We were interested in The Labyrinth‘s call for a good Mass Combat System.  Everyone readily admits that D&D is no good for mass combat, which is fine because it’s not meant to be.  However, it’s always nice to have something like this in your back pocket.  (Here are the preliminary results)

Level 30 Yinzer wrote a great article on combat alternatives to “kill all the monsters.”  Worth a read if the “kill everything in sight” tactic is the only way your group plays, and you’d like to switch it up somehow.

What? Your article isn’t listed? Leave it for everyone in the comments!!

Weekly Roundup – Spoooooky Edition

Today is Halloween, so obviously we have candy on my mind.  Yeah, we’re too old to go trick or treating, but we’ll never be too old to steal the kids’ candy after they go to bed. 

Lately, we’ve been using Starburst as minions.  In case you’ve never seen this before, whoever kills it, eats it.

Kicking off our Spoooooky Edition, Vanir over at Critical Hits gave a nod to the holiday by talking about childhood nightmares, and adding horror to your game.  Shawn Merwin also wrote a Critical Hits article about the merits of playing with strangers.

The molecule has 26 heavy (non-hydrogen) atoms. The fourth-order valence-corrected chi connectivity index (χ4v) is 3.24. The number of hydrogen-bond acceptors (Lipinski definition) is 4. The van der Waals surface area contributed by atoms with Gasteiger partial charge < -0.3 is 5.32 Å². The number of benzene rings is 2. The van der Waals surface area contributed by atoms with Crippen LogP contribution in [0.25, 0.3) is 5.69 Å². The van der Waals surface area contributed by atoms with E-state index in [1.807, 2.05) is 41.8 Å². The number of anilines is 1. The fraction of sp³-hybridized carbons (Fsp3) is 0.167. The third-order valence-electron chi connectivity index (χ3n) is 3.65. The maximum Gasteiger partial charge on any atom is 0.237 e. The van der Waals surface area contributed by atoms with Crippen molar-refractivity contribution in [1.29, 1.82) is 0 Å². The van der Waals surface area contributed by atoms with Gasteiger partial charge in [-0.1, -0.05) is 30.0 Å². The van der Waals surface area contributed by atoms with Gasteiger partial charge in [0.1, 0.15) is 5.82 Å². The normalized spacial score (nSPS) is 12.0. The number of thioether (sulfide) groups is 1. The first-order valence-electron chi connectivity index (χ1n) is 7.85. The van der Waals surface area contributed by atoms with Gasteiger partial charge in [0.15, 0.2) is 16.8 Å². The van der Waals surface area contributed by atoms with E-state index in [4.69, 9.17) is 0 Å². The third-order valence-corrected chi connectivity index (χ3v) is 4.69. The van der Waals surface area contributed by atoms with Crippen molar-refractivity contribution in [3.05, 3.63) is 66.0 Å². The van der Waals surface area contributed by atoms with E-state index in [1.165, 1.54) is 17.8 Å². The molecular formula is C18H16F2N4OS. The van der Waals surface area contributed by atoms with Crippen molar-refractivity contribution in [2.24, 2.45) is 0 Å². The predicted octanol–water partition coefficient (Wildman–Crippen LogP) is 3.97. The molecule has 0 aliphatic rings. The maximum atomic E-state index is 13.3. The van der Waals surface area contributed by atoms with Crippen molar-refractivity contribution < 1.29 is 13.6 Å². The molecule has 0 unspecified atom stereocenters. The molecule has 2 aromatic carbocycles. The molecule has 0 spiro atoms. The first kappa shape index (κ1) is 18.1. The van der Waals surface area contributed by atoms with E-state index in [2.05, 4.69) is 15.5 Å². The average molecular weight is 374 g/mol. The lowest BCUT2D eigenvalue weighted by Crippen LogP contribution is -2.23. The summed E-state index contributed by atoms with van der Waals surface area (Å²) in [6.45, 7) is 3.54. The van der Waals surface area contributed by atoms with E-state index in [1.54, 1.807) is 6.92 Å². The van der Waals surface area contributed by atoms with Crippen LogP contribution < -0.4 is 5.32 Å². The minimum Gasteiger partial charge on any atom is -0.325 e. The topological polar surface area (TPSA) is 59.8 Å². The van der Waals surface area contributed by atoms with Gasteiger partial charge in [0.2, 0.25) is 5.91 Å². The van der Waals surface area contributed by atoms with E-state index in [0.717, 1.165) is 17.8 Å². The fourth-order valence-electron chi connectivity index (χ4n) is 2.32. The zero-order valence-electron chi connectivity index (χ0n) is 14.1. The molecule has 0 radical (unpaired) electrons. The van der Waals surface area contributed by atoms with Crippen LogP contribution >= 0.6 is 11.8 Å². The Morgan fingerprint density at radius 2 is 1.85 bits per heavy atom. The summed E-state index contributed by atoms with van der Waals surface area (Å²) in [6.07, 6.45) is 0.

The Dread Gazebo and Save Vs. Death teamed up to give us part one of some deadly new traps.  Our favorite part?  His inspiration for the trap – Mario Bros.

Ryven of At-Will wrote a killer new piece in his “Serious Skills” series.  The topic?  Heal.  We’d suggest catching yourself up on all the previous installments as well.

Finally, Aaron over at Phelanar’s Den gave us the perfect “wishlist vs. random treasure” hybrid system for doling out the goodies to the trick or trea…. I mean the party.

Your blog didn’t make the cut?  Feel free to post shameless plugs in the comments!